The Making of a Dark Fantasy Anthology
Like all books, an anthology begins with an idea. In the case of Cthulhu Lives! the idea was simply this: the eerie feel of Lovecraft’s cosmic horror stories without the lengthy exposition and racist diatribes. I called for submissions using the tag line “Lovecraftian cosmic horror stories with a modern sensibility.”
The cool thing about asking creative people to respond to a call is that you will often get more than you expected. For CL, I got some stories about things that Lovecraft never imagined because he was from a very different time. For example, 3D printers, spying internet programs, Higgs bosons – and steampunk Europe.
I didn’t have access to a group of known cosmic horror writers. In fact, I didn’t know when I put out the call if we would even get enough good stories to fill the book. At the same time I put out another call for a different book, this one for dark, modern fairy tales, and I got only three stories that I considered suitable, so I had to cancel that book.
After the open call for Cthulhu Lives!, I had thirteen good stories, stories I felt could make the grade either with or without a bit of extra work from the author. After putting them all together, I only had 55,000 words. Tim Dedopulos, the managing editor of Ghostwoods Books, told me I had to get the word count up to at least 70,000 before we could publish.
At that point, I asked writers I knew who I felt were up to the task. I have to say that Gethin Lynes was amazing here. He had been helping me copyedit the stories I already had. In order to help him grok some of the editing decisions I made, I suggested he read some Lovecraft. (He’s Australian, and Lovecraft isn’t as popular there as in the US.) When I needed stories, he wanted to write one. “The Highland Air” was the result, and it’s one of my favorite stories in the book.
I asked Leeman Kessler, the man behind Ask Lovecraft, to write a foreword because a few months earlier, Tim sent a question to Ask Lovecraft, and Leeman answered it on the show. That was how I learned about it. Leeman was happy to oblige, and has been hugely helpful in getting the word out about the book.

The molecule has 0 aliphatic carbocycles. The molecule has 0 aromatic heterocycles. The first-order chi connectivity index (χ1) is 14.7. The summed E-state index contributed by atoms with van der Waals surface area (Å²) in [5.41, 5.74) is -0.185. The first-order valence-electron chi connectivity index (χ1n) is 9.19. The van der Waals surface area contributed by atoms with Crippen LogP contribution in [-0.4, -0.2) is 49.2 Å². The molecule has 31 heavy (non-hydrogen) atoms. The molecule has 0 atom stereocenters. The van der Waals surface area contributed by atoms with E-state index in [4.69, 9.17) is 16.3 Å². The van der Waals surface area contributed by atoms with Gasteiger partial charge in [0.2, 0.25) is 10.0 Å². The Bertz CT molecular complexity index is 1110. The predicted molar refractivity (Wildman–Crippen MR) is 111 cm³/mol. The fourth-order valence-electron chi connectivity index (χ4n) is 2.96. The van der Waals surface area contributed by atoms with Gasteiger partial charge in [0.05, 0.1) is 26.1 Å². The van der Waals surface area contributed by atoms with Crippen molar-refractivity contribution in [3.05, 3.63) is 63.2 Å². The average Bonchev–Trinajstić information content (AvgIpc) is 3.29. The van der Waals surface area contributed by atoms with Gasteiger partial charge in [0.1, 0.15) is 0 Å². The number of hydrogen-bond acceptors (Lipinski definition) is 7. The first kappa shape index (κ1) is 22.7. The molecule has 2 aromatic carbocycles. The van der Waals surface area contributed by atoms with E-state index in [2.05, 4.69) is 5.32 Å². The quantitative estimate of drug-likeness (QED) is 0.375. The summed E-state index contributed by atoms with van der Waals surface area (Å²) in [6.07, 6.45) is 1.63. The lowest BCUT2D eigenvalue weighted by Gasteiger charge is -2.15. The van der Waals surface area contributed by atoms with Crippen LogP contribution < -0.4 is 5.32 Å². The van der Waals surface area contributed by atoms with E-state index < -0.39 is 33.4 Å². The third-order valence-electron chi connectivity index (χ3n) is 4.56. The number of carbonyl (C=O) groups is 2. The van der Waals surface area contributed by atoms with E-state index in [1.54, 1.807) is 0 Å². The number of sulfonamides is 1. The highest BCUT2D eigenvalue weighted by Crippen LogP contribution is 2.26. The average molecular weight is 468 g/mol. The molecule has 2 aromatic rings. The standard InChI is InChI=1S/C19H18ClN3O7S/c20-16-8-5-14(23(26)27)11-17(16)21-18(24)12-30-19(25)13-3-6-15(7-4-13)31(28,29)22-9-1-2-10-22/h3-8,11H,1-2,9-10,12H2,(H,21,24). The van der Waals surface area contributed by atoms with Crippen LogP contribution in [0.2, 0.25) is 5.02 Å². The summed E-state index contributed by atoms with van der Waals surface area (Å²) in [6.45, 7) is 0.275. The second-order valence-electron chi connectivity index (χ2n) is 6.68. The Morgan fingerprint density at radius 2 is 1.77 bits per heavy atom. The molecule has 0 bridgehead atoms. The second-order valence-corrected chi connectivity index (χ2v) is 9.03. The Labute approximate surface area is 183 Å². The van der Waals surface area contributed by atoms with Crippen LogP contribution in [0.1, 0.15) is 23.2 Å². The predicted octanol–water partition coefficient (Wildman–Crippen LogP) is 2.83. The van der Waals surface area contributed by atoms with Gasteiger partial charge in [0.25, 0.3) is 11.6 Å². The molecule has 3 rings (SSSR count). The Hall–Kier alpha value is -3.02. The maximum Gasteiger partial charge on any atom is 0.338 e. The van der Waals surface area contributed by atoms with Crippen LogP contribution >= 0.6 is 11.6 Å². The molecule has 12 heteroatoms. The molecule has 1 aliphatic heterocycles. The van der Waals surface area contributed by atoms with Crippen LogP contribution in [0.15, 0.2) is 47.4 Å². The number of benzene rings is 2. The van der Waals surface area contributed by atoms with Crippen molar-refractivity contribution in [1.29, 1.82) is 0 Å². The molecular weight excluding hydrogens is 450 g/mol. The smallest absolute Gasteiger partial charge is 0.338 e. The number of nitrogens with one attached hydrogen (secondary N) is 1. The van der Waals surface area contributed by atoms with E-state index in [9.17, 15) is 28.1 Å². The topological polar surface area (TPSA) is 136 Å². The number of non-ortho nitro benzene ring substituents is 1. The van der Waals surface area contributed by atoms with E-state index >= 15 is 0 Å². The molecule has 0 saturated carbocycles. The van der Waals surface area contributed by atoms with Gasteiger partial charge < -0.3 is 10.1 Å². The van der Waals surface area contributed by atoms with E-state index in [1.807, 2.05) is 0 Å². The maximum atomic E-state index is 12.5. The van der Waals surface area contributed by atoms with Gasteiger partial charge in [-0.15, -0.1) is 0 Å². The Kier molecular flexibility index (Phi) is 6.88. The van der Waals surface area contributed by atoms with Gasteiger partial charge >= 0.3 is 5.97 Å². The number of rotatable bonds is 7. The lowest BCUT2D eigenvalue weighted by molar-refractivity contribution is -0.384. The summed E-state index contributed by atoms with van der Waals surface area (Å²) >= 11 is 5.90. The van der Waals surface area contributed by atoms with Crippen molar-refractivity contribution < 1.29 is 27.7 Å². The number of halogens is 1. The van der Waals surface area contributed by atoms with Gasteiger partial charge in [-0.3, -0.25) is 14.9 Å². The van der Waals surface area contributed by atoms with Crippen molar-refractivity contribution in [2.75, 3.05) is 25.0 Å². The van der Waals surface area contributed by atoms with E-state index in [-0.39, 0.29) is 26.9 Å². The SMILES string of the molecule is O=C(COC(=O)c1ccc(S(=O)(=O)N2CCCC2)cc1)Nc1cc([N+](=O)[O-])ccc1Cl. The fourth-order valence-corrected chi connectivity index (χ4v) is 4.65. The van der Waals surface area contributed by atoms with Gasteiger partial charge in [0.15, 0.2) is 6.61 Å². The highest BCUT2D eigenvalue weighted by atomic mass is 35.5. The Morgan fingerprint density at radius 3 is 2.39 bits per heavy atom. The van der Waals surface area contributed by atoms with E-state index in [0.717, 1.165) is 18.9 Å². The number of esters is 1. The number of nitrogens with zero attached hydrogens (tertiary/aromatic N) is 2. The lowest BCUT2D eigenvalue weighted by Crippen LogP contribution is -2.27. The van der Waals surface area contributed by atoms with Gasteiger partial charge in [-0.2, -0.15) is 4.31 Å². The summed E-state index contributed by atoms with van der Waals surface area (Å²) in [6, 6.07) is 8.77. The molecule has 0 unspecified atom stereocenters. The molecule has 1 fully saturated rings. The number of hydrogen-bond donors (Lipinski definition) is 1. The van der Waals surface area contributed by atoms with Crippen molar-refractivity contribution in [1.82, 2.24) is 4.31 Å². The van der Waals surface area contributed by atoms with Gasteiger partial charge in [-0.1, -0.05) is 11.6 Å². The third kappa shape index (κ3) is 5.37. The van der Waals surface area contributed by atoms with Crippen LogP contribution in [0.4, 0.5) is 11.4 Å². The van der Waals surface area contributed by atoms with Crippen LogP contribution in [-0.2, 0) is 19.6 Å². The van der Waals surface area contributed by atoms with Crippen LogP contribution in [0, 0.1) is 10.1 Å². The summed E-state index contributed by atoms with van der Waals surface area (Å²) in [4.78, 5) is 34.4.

How, you may wonder, did I get S. T. Joshi to write an afterword? I still wonder that myself, really. It turns out he’s a lovely man and he was amenable to writing for us so long as he felt the book was good enough. But I have Gábor Csigás, our art director, to thank for gently insisting that I ask S. T. I mostly did it so Gábor would stop bugging me. I had no idea it would actually work.
Cthulhu Lives! was a first in several ways. It was the first straight up anthology I’d ever put together. It was the first book we paid an advance to writers for. It was the first book in which I approached a notable writer that I didn’t know.
One thing I’ve learned about short stories is that different readers will have different favorites. The book was aimed at those who like Lovecraftian weird fiction, but I also hoped that non-Lovecraft fans might like it. Most of the stories have been mentioned by various readers as their favorites. Some stories have been both often mentioned as the best in the book and maligned as terribly written. Explain that to the folks back home!
We’re accepting submissions for another Lovecraftian anthology now. Its working title is Cthulhu Lies Dreaming. You can find the call here. It’s a learning process. I hope the second book will be better than the first.
We hope it will be out later this year. Cthulhu willing.
Thanks for inviting me to write for Black Gate, John. I’d be happy to answer any questions about the book or about what we’re looking for for Cthulhu Lies Dreaming.
Thank you for providing us with a guest post, Salome — especially on such short notice!
Please keep us posted the progress towards CTHULHU LIES DREAMING. I’d love to post the cover here as soon as it’s available.
I think we can make that happen, John. I’ll let you know.